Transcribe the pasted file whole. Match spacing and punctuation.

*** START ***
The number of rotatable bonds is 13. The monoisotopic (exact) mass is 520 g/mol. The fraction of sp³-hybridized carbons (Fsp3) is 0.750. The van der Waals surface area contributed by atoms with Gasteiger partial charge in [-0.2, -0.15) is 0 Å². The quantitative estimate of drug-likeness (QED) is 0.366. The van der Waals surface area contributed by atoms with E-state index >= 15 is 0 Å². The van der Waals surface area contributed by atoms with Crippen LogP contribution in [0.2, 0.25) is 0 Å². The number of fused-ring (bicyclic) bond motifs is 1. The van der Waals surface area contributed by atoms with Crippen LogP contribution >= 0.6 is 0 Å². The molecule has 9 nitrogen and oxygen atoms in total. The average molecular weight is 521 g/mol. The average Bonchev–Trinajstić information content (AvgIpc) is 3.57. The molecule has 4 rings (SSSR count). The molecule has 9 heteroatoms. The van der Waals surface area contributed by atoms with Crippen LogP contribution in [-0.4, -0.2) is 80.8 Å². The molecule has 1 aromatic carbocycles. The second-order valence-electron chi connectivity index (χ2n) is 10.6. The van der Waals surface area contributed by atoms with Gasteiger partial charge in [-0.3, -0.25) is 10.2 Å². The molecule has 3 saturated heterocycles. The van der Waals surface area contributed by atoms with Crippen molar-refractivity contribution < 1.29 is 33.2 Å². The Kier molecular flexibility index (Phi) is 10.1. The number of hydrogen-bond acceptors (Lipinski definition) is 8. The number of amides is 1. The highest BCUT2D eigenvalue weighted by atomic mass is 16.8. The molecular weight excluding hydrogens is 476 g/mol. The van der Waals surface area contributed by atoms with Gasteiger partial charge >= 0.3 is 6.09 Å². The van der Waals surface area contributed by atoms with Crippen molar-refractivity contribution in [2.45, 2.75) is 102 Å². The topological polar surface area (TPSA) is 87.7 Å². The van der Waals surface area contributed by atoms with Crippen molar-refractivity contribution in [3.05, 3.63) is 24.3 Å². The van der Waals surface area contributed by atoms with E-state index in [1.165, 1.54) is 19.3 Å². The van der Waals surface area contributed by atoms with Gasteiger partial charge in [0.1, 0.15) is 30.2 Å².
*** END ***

The number of rotatable bonds is 13. The monoisotopic (exact) mass is 520 g/mol. The fraction of sp³-hybridized carbons (Fsp3) is 0.750. The van der Waals surface area contributed by atoms with Gasteiger partial charge in [-0.2, -0.15) is 0 Å². The quantitative estimate of drug-likeness (QED) is 0.366. The van der Waals surface area contributed by atoms with E-state index >= 15 is 0 Å². The van der Waals surface area contributed by atoms with Crippen LogP contribution in [0.2, 0.25) is 0 Å². The number of fused-ring (bicyclic) bond motifs is 1. The van der Waals surface area contributed by atoms with Crippen LogP contribution >= 0.6 is 0 Å². The molecule has 9 nitrogen and oxygen atoms in total. The average molecular weight is 521 g/mol. The average Bonchev–Trinajstić information content (AvgIpc) is 3.57. The molecule has 4 rings (SSSR count). The molecule has 9 heteroatoms. The van der Waals surface area contributed by atoms with Crippen LogP contribution in [-0.4, -0.2) is 80.8 Å². The molecule has 1 aromatic carbocycles. The second-order valence-electron chi connectivity index (χ2n) is 10.6. The van der Waals surface area contributed by atoms with Gasteiger partial charge in [-0.3, -0.25) is 10.2 Å². The molecule has 3 saturated heterocycles. The van der Waals surface area contributed by atoms with Crippen molar-refractivity contribution < 1.29 is 33.2 Å². The Kier molecular flexibility index (Phi) is 10.1. The number of hydrogen-bond acceptors (Lipinski definition) is 8. The number of amides is 1. The highest BCUT2D eigenvalue weighted by atomic mass is 16.8. The molecular weight excluding hydrogens is 476 g/mol. The van der Waals surface area contributed by atoms with Gasteiger partial charge >= 0.3 is 6.09 Å². The van der Waals surface area contributed by atoms with Crippen molar-refractivity contribution in [2.45, 2.75) is 102 Å². The topological polar surface area (TPSA) is 87.7 Å². The van der Waals surface area contributed by atoms with Crippen molar-refractivity contribution in [3.05, 3.63) is 24.3 Å². The van der Waals surface area contributed by atoms with E-state index in [1.165, 1.54) is 19.3 Å². The van der Waals surface area contributed by atoms with Gasteiger partial charge in [0.1, 0.15) is 30.2 Å².